Immunotherapy is an effective therapy that has become available recently for lung cancer patients in Kent area and the whole UK.
What is Immunotherapy?
Immunotherapy is a type of cancer treatment that helps our immune system fight cancer. One reason that cancer cells grow and spread within our body is that they are able to hide from our immune system. Some immunotherapy can mark cancer cells so it is easier for the immune system to find and destroy them. Other immunotherapy boosts our immune system to work better against cancer.
Immunotherapy is not yet as widely used as surgery, chemotherapy and radiotherapy. However, immunotherapy has been approved to treat people with many types of cancer including Lung cancer in Europe and the UK. Many immunotherapy studies and clinical trials are currently available for patients with lung cancer in the UK. Immunotherapy for lung cancer in Kent area has become routinely available for NHS patients and privately.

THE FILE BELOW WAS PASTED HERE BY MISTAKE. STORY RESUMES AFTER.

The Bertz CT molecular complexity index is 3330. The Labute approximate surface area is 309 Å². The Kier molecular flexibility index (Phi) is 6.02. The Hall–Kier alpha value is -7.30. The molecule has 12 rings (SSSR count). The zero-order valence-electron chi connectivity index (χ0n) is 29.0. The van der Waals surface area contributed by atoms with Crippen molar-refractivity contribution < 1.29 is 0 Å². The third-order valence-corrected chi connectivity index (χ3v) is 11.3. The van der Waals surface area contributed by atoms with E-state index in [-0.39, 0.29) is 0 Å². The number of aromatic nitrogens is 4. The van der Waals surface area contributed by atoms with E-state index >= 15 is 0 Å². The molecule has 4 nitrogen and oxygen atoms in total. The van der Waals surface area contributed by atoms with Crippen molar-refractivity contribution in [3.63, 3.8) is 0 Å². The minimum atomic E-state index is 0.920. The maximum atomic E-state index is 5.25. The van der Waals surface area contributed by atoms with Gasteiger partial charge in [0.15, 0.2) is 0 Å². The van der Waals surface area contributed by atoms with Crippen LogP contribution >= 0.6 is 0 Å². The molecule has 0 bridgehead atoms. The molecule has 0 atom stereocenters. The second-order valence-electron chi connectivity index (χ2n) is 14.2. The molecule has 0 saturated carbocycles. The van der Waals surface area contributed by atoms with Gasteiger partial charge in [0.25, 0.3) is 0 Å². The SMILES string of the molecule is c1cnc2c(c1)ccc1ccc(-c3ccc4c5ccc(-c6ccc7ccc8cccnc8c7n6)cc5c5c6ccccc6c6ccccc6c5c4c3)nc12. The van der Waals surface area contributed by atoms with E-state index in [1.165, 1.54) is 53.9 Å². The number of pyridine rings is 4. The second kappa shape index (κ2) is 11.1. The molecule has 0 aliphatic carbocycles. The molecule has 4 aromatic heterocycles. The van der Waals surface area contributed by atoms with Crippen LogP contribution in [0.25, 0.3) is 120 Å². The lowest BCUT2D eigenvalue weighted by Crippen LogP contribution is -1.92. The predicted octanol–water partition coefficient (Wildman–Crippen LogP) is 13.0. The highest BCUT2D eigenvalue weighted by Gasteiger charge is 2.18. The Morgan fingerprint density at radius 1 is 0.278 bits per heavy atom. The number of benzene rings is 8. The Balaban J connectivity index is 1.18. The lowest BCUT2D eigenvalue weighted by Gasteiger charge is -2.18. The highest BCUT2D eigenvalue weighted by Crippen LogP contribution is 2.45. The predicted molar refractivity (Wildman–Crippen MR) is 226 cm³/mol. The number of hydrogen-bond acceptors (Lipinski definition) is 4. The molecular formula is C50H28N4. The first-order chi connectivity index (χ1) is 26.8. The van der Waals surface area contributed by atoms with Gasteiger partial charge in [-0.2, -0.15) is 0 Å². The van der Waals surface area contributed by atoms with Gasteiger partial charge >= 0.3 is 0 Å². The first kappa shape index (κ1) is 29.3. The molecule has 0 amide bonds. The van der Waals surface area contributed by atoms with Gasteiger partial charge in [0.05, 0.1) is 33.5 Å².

How is Immunotherapy given?
Most immunotherapy used for Lung cancer are given intravenously in two or three weekly cycles. A cycle is the day of treatment followed by a period of rest. The rest period gives the body a chance to recover, respond to the immunotherapy, and build new healthy cells.
Who is it for?
It is suitable for patients who have advanced, metastatic or stage 4 non-small cell lung cancer who have a certain protein on their cancer cells called PDL-1. Although immunotherapy is not a curative treatment, it is expected to prolong patients’ life significantly.
Is Immunotherapy safe?
Immunotherapy is usually considered better tolerated than chemotherapy but can still cause side effects, which affect people in different ways. The most common side effects are:
- Skin reactions (Rash)
- Flu-like symptoms (fever, chills, weakness, muscle or joint aches and headache)
Less common but more serious side effects are:
- Pneumonitis: (shortness of breath and cough)
- Kidney damage
- Underactive or overactive Thyroid gland
All side effects and how to manage them will be discussed in more details in clinics with the treating oncologists.
If you want to read more about immunotherapy drugs in common use, please click on the following links (Links will open in a new window):